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Deputy mayor Norm Kelly is Ontario's point man for Toronto, Wynne affirms

Ontario Premier Kathleen Wynne, left, speaks with Deputy Mayor of Toronto Norm Kelly after their meeting in Toronto, Tuesday Dec. 3, 2013. This marks the first time a meeting between the city and province since Toronto city council stripped Toronto Mayor Rob Ford of some of his powers.

Mark Blinch/THE CANADIAN PRESS

Queen's Park has moved firmly into the post-Ford era.

Ignoring warnings from Toronto's scandal-plagued mayor, Ontario Premier Kathleen Wynne sat down with Norm Kelly on Tuesday in one of the deputy mayor's first major meetings since assuming most of Rob Ford's powers.

And after the 40-minute tête-à-tête, Ms. Wynne made it clear Mr. Kelly will be the province's point man at the city from now on.

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"He is the representative of Toronto city council, and the relationship between the province and the city has to be with the city council," Ms. Wynne said, standing next to Mr. Kelly outside her office. "The ongoing relationship, the ongoing discussion will be with the representative of city council, who is the deputy mayor."

The pair struck a chummy tone, with Mr. Kelly going out of his way to thank the Premier for meeting with him. Ms. Wynne, meanwhile, described the deputy mayor as "a very nice man, very reasonable."

Asked repeatedly whether she would ever sit down with Mr. Ford again, Ms. Wynne refused to answer directly.

Toronto councillors censured Mr. Ford last month after he admitted smoking crack cocaine, buying illegal drugs, being "hammered" in public and driving after drinking. They transferred most of his authority, including the right to chair the city's executive committee, to Mr. Kelly.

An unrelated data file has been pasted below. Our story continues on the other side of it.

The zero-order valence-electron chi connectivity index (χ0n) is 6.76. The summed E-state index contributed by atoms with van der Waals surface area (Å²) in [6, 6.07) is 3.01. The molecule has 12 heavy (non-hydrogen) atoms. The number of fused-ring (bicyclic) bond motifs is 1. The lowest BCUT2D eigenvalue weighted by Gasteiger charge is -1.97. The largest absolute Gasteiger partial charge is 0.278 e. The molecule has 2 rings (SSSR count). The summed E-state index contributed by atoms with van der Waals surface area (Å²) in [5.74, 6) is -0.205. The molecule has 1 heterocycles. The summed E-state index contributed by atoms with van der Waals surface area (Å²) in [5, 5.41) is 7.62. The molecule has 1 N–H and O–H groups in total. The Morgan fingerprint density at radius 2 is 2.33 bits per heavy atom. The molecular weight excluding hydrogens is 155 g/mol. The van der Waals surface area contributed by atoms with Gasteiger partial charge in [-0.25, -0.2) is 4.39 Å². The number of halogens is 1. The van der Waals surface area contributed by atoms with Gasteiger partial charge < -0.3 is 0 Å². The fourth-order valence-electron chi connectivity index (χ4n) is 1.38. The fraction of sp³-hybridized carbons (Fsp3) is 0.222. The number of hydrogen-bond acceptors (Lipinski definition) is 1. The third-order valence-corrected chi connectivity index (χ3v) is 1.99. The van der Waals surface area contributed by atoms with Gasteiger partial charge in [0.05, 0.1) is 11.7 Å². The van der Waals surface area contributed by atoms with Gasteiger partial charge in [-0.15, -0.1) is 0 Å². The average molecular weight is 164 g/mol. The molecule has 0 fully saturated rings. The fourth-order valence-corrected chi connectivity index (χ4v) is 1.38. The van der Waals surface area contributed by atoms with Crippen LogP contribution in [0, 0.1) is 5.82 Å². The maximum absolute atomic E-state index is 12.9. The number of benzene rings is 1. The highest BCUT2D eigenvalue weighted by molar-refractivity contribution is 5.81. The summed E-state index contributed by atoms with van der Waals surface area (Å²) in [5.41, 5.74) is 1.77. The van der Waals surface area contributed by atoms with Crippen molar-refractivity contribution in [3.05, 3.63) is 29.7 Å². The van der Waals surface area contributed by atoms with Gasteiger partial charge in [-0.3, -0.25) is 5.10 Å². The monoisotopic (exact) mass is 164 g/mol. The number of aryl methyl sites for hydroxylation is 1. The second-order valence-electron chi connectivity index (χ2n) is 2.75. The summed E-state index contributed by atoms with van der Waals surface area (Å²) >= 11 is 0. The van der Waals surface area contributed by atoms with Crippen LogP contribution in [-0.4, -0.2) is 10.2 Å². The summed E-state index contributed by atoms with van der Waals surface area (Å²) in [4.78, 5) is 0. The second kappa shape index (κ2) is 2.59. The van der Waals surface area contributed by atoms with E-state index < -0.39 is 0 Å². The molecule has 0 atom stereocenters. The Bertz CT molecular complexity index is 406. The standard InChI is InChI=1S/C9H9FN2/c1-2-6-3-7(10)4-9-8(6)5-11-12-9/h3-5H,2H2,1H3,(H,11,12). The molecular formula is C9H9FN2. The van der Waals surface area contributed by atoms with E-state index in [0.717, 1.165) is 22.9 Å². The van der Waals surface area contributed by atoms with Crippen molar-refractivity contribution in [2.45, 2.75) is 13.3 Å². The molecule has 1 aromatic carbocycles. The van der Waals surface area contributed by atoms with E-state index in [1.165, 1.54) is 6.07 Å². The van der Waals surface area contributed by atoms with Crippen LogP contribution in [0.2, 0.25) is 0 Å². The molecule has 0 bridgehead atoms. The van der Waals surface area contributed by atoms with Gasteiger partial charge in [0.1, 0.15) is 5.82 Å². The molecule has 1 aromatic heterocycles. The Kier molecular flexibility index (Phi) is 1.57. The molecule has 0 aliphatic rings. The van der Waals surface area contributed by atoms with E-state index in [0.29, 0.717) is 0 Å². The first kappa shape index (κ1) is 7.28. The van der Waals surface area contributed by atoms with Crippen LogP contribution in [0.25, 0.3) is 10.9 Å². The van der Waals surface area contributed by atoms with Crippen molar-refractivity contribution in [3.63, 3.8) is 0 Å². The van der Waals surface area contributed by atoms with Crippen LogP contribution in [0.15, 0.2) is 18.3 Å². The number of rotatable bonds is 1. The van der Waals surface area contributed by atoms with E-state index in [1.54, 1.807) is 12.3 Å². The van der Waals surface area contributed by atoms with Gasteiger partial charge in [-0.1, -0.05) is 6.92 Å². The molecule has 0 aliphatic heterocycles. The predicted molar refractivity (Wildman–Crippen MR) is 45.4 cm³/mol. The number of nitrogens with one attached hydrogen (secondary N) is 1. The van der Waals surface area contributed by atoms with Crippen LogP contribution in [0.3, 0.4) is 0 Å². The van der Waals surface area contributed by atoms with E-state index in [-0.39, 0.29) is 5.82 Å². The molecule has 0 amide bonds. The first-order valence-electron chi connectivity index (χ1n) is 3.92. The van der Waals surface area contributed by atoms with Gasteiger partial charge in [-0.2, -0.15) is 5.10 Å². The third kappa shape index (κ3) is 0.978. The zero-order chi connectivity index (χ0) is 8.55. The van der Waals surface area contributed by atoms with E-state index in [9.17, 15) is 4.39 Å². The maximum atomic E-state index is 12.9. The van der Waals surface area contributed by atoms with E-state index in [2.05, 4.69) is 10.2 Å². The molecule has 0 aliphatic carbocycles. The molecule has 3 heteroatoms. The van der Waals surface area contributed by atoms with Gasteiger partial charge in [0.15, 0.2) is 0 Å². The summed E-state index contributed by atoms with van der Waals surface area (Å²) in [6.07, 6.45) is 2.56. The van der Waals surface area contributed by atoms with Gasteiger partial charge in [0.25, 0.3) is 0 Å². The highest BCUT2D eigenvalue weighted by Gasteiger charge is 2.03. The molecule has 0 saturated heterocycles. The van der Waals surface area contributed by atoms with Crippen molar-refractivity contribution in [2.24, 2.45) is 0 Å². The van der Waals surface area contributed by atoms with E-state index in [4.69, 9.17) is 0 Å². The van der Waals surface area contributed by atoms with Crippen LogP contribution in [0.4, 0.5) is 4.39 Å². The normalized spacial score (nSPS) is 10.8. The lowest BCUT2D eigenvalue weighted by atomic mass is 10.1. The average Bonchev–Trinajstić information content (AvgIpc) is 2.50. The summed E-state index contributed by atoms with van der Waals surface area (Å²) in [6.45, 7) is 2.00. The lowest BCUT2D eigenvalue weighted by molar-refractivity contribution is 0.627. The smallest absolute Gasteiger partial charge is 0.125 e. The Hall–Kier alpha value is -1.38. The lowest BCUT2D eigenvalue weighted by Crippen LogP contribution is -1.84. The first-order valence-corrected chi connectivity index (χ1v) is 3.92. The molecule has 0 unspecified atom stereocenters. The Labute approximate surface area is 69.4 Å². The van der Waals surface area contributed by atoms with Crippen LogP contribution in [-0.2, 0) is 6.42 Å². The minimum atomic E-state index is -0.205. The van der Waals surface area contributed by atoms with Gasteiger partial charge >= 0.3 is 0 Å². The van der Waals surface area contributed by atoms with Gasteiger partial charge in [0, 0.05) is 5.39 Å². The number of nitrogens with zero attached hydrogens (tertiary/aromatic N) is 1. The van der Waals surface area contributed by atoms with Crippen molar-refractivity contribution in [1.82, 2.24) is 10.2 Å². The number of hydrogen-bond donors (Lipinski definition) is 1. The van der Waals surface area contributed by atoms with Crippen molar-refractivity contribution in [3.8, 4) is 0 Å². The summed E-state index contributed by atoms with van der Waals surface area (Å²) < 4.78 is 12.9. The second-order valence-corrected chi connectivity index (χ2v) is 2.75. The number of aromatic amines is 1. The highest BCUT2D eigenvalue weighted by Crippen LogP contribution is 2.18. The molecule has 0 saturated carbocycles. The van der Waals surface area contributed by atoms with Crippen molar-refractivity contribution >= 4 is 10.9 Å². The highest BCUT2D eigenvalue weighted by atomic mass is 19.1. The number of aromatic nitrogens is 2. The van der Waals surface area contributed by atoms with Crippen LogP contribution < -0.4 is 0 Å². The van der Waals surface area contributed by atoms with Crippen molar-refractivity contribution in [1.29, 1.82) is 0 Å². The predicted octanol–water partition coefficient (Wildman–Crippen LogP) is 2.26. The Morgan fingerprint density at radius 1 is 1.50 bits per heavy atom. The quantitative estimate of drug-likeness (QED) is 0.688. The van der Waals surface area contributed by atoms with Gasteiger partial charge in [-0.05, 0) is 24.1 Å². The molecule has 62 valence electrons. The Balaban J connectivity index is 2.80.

The mayor wrote the Premier a letter on Monday exhorting her to meet with him instead of Mr. Kelly; Ms. Wynne's office said the Premier would deal with whomever she pleases.

At City Hall on Tuesday, Mr. Ford said he tried recently to arrange a sit-down with the Premier, but never got a response.

"I called the Premier last month and asked for a meeting; for whatever reason, they didn't want to meet with me," he said.

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Ms. Wynne said she had been trying to schedule a session with the mayor before the crack allegations exploded, but they could not find a time. After Mr. Ford was stripped of his powers, she said, she decided to meet with Mr. Kelly.

They discussed transit – the province is building three light rail lines and a subway extension in Toronto – and affordable housing. The city is protesting against Queen's Park's decision to claw back transfer payments to the municipality, which it says it needs to pay for social housing. Government sources indicated the province will not change its position, and will move forward on phasing out the payments.

The effect of the meeting, however, was largely to marginalize Mr. Ford and try – at least symbolically – to signal that the tumultuous days at city hall are over.

"I was looking forward [to talking] with the Premier to let her know she has a stable, reliable partner going forward," Mr. Kelly said. "At city hall, we now have a stable, calm and reasonable government that is looking forward to working with each other."

Later, Mr. Kelly told reporters at city hall his relationship with the increasingly sidelined Mr. Ford is strained, but that he would talk to him whenever the mayor is ready.

"Regrettably, the battle noises still seem to emanate from the mayor's office and I would hope that when he shows evidence of a more conciliatory tone that we would have a platform on which we could meet in a mutually agreeably environment," he said.

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Ms. Wynne and Mr. Ford have had just one formal sit-down since the Premier came to power earlier this year, in late March at Ms. Wynne's invitation. At that meeting, Mr. Ford listed spending requests and pitched a downtown casino.

With a report from Elizabeth Church

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About the Author
Washington correspondent

Adrian Morrow covers U.S. politics from Washington, D.C. Previously he was The Globe's Ontario politics reporter. He's covered news, crime and sports for The Globe since 2010. He won the National Newspaper Award for politics reporting in 2016. More

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